41. 41. Learner to Content Interaction • Student engagement with subject content or learning resources • Most of student time is devoted to interacting with instructional materials. • Discussion boards • Assigning too many of them can decrease student interaction among online students • Proper amount of them depends on course duration and structure.
  42. 42. Inventory / Analysis Plan / Design DevelopmentImplementation Evaluation Development
  43. 43. Course Overview & Information • Adding a welcome message to a course is a great way to start off on good footing with students • Make it the ‘landing page’ in Blackboard
  44. 44. Course Overview and Information Create an overview of the course so students know how to navigate efficiently • Record a video giving a brief overview and post to your course as ’first week’ viewing 1 Ensure the syllabus is available as a PDF • Why not also add as a Word doc? 2 Make sure students know where to go for help! • Contact information for faculty is clearly visible 3
  45. 45. Set up your course with the help of an Extended Campus Instructional Designer
  46. 46. Create or re-use content material
  47. 47. Copyright and Fair Use Fair Use Guidelines 1. Purpose and character of the use 2. Nature of the original work 3. Amount of the portion used 4. Effect on the potential market 5. Transformative Use What about using students existing work as an example?
  48. 48. Technology & Tools • Typical delivery methods • Audio/Video Conferencing • Blackboard or other learning management system • Email / Chat • Library resources • Faculty created video content or vetted material • Blend technologies and tools to provide greater access for students and to appeal to different learning styles
  49. 49. “Build it and they will come…”
  50. 50. Inventory / Analysis Plan / Design DevelopmentImplementation Evaluation Implementation
  51. 51. Make Sure Everything Works! • During implementation of your course, make sure everything works and is available to students • Test run with a colleague OR Extended Campus instructional designer
  52. 52. Establishing Your Presence Provide Provide clear guidelines that define response times for feedback and grading • Students will feel more secure that you are actively reviewing their performance Include Include a welcome page/message Chime in Chime in on discussion boards Give Give regular ‘check- in’s’ with your students (summaries, etc.) Refer Refer to students by name whenever your interact with them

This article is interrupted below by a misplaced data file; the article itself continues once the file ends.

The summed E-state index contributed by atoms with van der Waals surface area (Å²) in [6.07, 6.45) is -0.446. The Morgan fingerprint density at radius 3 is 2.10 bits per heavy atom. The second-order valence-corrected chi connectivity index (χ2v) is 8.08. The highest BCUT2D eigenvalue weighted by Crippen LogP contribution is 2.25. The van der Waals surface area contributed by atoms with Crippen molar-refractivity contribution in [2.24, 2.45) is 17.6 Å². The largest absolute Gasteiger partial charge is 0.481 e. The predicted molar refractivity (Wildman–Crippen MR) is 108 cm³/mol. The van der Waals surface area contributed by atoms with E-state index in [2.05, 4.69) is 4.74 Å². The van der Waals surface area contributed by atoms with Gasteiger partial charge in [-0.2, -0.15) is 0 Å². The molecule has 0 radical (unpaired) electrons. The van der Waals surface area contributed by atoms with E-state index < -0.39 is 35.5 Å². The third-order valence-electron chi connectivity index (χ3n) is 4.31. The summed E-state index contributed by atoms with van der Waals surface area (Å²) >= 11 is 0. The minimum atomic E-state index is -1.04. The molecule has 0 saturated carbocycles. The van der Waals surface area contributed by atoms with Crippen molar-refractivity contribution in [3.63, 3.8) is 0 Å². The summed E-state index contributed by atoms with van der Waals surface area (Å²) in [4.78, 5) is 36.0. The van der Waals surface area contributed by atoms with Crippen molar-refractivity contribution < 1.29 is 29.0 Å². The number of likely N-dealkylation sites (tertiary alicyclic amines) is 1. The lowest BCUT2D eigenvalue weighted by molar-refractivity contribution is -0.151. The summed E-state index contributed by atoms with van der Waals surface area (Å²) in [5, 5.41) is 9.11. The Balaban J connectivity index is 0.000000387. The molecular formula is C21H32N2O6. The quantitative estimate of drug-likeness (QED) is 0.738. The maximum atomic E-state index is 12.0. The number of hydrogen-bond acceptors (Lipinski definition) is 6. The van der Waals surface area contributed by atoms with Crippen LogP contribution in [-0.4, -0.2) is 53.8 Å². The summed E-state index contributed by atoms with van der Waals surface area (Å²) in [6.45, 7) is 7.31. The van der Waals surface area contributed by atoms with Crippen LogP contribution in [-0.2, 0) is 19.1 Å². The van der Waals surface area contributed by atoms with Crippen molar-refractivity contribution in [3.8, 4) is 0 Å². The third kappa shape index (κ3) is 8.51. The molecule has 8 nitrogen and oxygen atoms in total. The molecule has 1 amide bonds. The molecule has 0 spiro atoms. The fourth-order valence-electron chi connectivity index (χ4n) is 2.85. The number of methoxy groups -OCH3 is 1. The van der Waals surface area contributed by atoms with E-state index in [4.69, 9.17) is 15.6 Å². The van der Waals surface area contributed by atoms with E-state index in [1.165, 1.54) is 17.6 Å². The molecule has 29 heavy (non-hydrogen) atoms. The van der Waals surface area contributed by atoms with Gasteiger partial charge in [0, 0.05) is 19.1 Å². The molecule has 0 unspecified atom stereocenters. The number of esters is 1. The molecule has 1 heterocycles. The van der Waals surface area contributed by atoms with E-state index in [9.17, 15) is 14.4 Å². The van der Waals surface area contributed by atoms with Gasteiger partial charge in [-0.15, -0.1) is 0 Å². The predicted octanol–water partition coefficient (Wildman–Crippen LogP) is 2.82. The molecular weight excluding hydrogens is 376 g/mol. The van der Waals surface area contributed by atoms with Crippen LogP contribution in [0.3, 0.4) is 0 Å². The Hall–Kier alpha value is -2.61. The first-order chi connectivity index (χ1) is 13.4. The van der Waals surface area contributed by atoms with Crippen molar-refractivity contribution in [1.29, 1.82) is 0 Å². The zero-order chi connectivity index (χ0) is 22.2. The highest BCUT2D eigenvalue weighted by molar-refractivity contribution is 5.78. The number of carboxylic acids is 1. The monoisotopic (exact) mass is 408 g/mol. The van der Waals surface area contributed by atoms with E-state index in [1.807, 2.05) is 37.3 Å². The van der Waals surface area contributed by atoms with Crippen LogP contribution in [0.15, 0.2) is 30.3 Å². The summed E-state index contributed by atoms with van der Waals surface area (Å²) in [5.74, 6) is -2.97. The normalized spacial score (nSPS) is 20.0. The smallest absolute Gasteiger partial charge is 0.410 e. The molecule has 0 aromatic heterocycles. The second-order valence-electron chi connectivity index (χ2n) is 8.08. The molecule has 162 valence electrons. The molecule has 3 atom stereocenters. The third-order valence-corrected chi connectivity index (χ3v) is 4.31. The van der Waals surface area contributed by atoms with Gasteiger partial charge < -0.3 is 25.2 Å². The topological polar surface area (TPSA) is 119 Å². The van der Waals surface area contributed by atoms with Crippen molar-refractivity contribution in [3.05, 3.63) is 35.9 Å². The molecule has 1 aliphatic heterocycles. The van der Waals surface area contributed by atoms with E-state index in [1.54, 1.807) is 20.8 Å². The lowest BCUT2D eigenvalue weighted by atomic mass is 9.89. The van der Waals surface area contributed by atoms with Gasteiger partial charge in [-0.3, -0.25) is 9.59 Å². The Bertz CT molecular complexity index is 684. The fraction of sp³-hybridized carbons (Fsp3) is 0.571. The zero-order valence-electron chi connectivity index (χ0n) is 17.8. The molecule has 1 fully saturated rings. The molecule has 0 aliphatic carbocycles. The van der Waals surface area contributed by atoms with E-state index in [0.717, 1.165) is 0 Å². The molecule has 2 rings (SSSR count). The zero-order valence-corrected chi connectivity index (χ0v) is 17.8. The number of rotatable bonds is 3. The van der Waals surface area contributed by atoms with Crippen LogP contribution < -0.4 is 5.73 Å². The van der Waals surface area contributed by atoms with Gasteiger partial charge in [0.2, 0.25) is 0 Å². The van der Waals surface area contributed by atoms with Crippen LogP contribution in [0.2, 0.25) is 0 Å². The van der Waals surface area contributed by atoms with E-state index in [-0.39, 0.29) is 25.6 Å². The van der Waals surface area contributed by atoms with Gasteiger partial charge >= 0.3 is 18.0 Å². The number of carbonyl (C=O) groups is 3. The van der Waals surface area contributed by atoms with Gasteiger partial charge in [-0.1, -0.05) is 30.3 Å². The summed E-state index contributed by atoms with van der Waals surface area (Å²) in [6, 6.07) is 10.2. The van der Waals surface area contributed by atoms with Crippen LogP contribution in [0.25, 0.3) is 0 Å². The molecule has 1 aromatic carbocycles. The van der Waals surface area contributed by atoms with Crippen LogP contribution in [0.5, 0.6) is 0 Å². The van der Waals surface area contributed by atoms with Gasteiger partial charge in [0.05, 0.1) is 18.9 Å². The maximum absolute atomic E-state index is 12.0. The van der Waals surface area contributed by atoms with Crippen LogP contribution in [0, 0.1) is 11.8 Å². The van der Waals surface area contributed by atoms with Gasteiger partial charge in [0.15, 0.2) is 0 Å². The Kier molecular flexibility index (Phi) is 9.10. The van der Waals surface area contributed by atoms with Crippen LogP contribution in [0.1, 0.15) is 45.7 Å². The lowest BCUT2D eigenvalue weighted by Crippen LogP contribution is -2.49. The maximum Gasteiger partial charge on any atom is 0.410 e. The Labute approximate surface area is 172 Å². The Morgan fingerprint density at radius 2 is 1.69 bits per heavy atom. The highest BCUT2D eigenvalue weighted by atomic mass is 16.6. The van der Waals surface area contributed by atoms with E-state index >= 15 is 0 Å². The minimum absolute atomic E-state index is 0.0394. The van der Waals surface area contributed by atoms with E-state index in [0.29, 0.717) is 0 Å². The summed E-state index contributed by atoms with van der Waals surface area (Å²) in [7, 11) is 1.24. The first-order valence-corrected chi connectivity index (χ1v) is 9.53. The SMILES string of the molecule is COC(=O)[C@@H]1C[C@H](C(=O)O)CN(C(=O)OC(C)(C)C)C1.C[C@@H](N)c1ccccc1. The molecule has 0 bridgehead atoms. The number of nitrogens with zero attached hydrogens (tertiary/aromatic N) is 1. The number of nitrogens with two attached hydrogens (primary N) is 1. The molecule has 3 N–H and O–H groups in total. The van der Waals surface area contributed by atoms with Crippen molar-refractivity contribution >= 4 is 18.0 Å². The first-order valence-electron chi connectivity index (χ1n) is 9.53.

53. 53. Community of Inquiry
  54. 54. “I think it’s very important. I get the feeling that the students, if they don’t feel that the faculty member is real, is responsive to their questions, is a grader that gives feedback— timely and in detail—then they kind of disengage. I think it’s human nature.” There is a lot of modeling that goes on especially at the beginning. Meaning that, I respond a lot in opening discussions and the reason is because it sets the tone. The students take over after that. If you sit back in those first two discussions, that also sets the tone, and you are struggling from then 89 on. You are wondering later on why they aren't responding, and they are just following what you did. In the public space, I try to be more encouraging. That translates into the class being much more harmonious. I really learned that, that’s very important to me—so, I don’t have to take care of student conflicts issues and things like that. I really make sure that I make a big point that I really want this to be positive and harmonious experience.… And, it helps the students be more professional and have a better attitude about learning and their colleagues.
  55. 55. Inventory / Analysis Plan / Design DevelopmentImplementation Evaluation Evaluation
  56. 56. Post-mortem
  57. 57. Questions? Gabriela Silva Lead Instructional Designer, UIC-EC
  58. 58. NEXT STEPS Gabriela Silva Lead Instructional Designer, UIC-EC
  59. 59. What’s Next? Unpacking Online Education Blackboard Essentials & Individual Consultations Individual Consultations & Blackboard Essentials & Start on May 29th - all sessions to conclude by July 31st
  60. 60. What to do Next? • Write your Welcome Message to students • Identify what type of information you would like to obtain from your students in your first class meeting • Complete Course Blueprint for the ID session that they will discuss with assigned ID (more details to follow)